In the foregoing specification, the invention has been described with reference to specific embodiments thereof. It will however be evident that various modifications and changes can be made thereto without departing from the broader spirit and scope of the invention as set forth in the appended claims. The specification and drawings are, accordingly, to be regarded in an illustrative rather than a restrictive sense. Therefore, the scope of the invention should be limited only by the appended claims.
|Cited Patent||Filing date||Publication date||Applicant||Title|
|US4677289 *||Nov 4, 1985||Jun 30, 1987||Kabushiki Kaisha Toshiba||Color sensor|
|US4866499 *||Dec 14, 1988||Sep 12, 1989||Mitel Corporation||Photosensitive diode element and array|
|US4965212||Jul 31, 1989||Oct 23, 1990||Mitel Corporation||Optical sensor|
|US5144406 *||Nov 2, 1990||Sep 1, 1992||U.S. Philips Corporation||Diode devices and active matrix addressed display devices incorporating them|
|US5449923 *||Mar 31, 1992||Sep 12, 1995||Industrial Technology Research Institute||Amorphous silicon color detector|
|US5557133 *||May 9, 1995||Sep 17, 1996||Universita Degli Studi Di Roma "La Sapienza"||Voltage-controlled variable spectrum photodetector for 2D color image detection and reconstruction applications|
|US5671914 *||Nov 6, 1995||Sep 30, 1997||Spire Corporation||Multi-band spectroscopic photodetector array|
|US5747863 *||Jul 8, 1996||May 5, 1998||Nikon Corporation||Infrared solid-state image pickup device and infrared solid-state image pickup apparatus equipped with this device|
|US5805333 *||Jul 29, 1996||Sep 8, 1998||Fuji Xerox Co., Ltd.||Photoelectric conversion element having an infrared transmissive indium film|
|1||Patent Cooperation Treaty, International Search Report or Declaration for application No. PCT/US99/14212 dated Oct. 26, 1999 (6 pages).|
|Citing Patent||Filing date||Publication date||Applicant||Title|
|US7713766||Nov 21, 2008||May 11, 2010||Stmicroelectronics S.A.||Light sensor located above an integrated circuit|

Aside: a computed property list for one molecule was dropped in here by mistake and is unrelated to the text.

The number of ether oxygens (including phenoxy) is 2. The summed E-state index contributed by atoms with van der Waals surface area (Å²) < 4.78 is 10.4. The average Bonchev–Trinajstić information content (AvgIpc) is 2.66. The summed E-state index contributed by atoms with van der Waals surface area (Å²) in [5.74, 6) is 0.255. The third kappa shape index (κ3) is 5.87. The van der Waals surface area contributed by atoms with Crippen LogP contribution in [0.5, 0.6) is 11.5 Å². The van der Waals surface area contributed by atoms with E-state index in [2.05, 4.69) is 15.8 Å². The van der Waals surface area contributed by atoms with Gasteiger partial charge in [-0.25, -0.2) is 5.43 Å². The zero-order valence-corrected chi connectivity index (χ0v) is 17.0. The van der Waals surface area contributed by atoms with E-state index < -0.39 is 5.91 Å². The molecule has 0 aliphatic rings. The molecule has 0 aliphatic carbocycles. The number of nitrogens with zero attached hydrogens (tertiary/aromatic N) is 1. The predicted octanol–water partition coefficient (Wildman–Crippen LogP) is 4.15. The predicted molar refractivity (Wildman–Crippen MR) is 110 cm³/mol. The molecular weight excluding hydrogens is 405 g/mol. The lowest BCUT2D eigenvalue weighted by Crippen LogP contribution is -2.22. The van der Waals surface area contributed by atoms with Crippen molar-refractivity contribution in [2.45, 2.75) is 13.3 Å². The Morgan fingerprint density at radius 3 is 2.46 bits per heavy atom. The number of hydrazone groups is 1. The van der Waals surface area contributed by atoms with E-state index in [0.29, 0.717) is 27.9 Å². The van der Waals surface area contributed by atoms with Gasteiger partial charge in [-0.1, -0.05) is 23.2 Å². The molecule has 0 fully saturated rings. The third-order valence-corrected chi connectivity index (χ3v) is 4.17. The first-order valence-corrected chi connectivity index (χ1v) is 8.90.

|US7872234 *||Oct 9, 2007||Jan 18, 2011||Maru Lsi Co., Ltd.||Color image sensing apparatus and method of processing infrared-ray signal|
|US20080315104 *||Oct 9, 2007||Dec 25, 2008||Maru Lsi Co., Ltd.||Color image sensing apparatus and method of processing infrared-ray signal|
|US20090075410 *||Nov 21, 2008||Mar 19, 2009||Stmicroelectronics S.A.||Light sensor located above an integrated circuit|
|US20090159799 *||Dec 19, 2007||Jun 25, 2009||Spectral Instruments, Inc.||Color infrared light sensor, camera, and method for capturing images|
|U.S. Classification||348/309, 348/311, 348/282, 257/E27.131, 348/E09.01, 257/E27.134, 257/E27.154, 257/E27.137|
|International Classification||H04N9/07, H01L27/146, H01L31/10, H01L27/148, G02B5/20, H04N9/04|
|Cooperative Classification||G02B5/208, H01L27/1462, H04N5/332, H01L27/14603, H01L27/1465, H01L27/14831, H04N9/045, H01L27/14645|
|European Classification||H04N5/33D, H01L27/146A8, H01L27/146F2, G02B5/20V, H04N9/04B, H01L27/146A2, H01L27/148C, H01L27/146F3H|
|Jun 24, 1998||AS||Assignment|
Owner name: INTEL CORPORATION, CALIFORNIA
Free format text: ASSIGNMENT OF ASSIGNORS INTEREST;ASSIGNORS:BAWOLEK, EDWARD J.;CONNOLLY, KEVIN M.;REEL/FRAME:009278/0677;SIGNING DATES FROM 19980618 TO 19980624
|Feb 18, 2003||CC||Certificate of correction|
|Mar 31, 2006||FPAY||Fee payment|
Year of fee payment: 4
|Mar 24, 2010||FPAY||Fee payment|
Year of fee payment: 8
|Mar 20, 2014||FPAY||Fee payment|
Year of fee payment: 12